I have been waiting for the Government to respond to my formal written reports; it has been eight months since publication of my Annual Report for 2016, and over five months since publication of my Report into the Westminster Bridge attack investigation. I was informed yesterday afternoon that the Government intends to publish both responses tomorrow, Thursday 13th September, and I welcome this.
I have also been told today that I may not see either report, or be told anything about the content, until publication. It is of course a feature of the role of Independent Reviewer of Terrorism Legislation that s/he holds the highest security classification and is afforded unfettered access to the most sensitive information and intelligence. This is why whenever the Government intends to publish draft legislation – including the Counter Terrorism and Border Security Bill in June, and the amendments tabled last week – they call me in for confidential meetings to discuss the content. I have never breached confidentiality, and everyone knows that my own reports are provided to the Home Office months in advance of publication so that they may be scrutinised for factual accuracy and to ensure that sensitive information is not released. This makes their decision not to share the responses with me odd, but I shall have to read and react to the Government responses to my own reports after they are released to the public.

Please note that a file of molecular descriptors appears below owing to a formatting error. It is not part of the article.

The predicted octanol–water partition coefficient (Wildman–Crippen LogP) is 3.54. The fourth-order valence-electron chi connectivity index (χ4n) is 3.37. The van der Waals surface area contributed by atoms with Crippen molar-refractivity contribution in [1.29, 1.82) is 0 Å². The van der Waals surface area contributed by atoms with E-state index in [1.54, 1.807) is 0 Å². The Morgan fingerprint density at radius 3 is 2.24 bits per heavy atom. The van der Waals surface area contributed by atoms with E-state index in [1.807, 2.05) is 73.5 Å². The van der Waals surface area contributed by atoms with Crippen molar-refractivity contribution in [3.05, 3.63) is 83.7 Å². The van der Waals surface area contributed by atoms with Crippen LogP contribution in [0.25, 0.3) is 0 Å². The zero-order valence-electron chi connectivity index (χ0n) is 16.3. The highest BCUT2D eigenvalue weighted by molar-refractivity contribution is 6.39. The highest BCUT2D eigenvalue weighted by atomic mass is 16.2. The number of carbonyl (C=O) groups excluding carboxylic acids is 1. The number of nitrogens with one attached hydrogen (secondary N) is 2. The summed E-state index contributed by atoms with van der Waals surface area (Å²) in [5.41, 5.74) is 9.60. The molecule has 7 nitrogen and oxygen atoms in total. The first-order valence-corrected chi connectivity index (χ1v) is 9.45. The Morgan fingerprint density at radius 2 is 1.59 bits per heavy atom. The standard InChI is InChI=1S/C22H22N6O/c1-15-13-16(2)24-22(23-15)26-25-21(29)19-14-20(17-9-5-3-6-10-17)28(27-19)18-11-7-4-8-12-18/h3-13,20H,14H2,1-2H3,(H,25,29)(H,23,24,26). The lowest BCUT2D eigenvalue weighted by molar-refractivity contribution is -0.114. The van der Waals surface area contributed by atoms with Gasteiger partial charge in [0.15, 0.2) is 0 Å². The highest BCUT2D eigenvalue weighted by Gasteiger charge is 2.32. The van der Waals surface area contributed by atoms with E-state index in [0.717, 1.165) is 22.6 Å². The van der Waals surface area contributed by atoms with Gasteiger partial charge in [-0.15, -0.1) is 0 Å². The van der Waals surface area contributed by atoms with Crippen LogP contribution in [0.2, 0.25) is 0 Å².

All of this leads me to reinforce my call for the Government to get on with the urgent task of appointing the next Independent Reviewer. After all that we have been through during 2017, there has never been a more important time for robust and entirely independent scrutiny of our legislation, and for a national conversation about where we go next in maintaining the twin imperatives of national security and fundamental rights. Whatever you may think of my work since March 2017, I have been proud to follow in the footsteps of my predecessors who have served in an unbroken line over four decades. It is vital that a new and independent lawyer is found to carry on my work. I am willing to play any part in encouraging the right candidates to come forward, and I am in no doubt that there are independent self-employed barristers who are eminently suited to this work. The sooner this process is started, the better. The passage of the Counter Terrorism and Border security Bill 2018 through Parliament requires the assistance of an experienced lawyer who is entirely free from the machinery of Government.